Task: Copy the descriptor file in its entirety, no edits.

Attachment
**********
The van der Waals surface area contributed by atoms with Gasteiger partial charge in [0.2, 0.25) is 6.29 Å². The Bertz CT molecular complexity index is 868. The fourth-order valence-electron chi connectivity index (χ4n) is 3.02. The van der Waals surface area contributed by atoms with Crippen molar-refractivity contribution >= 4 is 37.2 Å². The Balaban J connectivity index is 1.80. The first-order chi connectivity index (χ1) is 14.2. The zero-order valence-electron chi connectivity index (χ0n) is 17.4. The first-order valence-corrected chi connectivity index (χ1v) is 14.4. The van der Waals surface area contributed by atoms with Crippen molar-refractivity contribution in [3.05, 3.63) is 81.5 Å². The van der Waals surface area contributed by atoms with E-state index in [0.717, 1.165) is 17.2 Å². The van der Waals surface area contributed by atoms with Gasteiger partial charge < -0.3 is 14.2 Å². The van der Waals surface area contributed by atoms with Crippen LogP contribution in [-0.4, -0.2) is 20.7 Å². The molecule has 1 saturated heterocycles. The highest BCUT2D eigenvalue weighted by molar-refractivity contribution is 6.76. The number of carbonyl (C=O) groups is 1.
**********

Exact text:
The van der Waals surface area contributed by atoms with Gasteiger partial charge in [0.2, 0.25) is 6.29 Å². The Bertz CT molecular complexity index is 868. The fourth-order valence-electron chi connectivity index (χ4n) is 3.02. The van der Waals surface area contributed by atoms with Crippen molar-refractivity contribution >= 4 is 37.2 Å². The Balaban J connectivity index is 1.80. The first-order chi connectivity index (χ1) is 14.2. The zero-order valence-electron chi connectivity index (χ0n) is 17.4. The first-order valence-corrected chi connectivity index (χ1v) is 14.4. The van der Waals surface area contributed by atoms with Crippen molar-refractivity contribution in [3.05, 3.63) is 81.5 Å². The van der Waals surface area contributed by atoms with E-state index in [0.717, 1.165) is 17.2 Å². The van der Waals surface area contributed by atoms with Gasteiger partial charge < -0.3 is 14.2 Å². The van der Waals surface area contributed by atoms with Crippen LogP contribution in [-0.4, -0.2) is 20.7 Å². The molecule has 1 saturated heterocycles. The highest BCUT2D eigenvalue weighted by molar-refractivity contribution is 6.76. The number of carbonyl (C=O) groups is 1.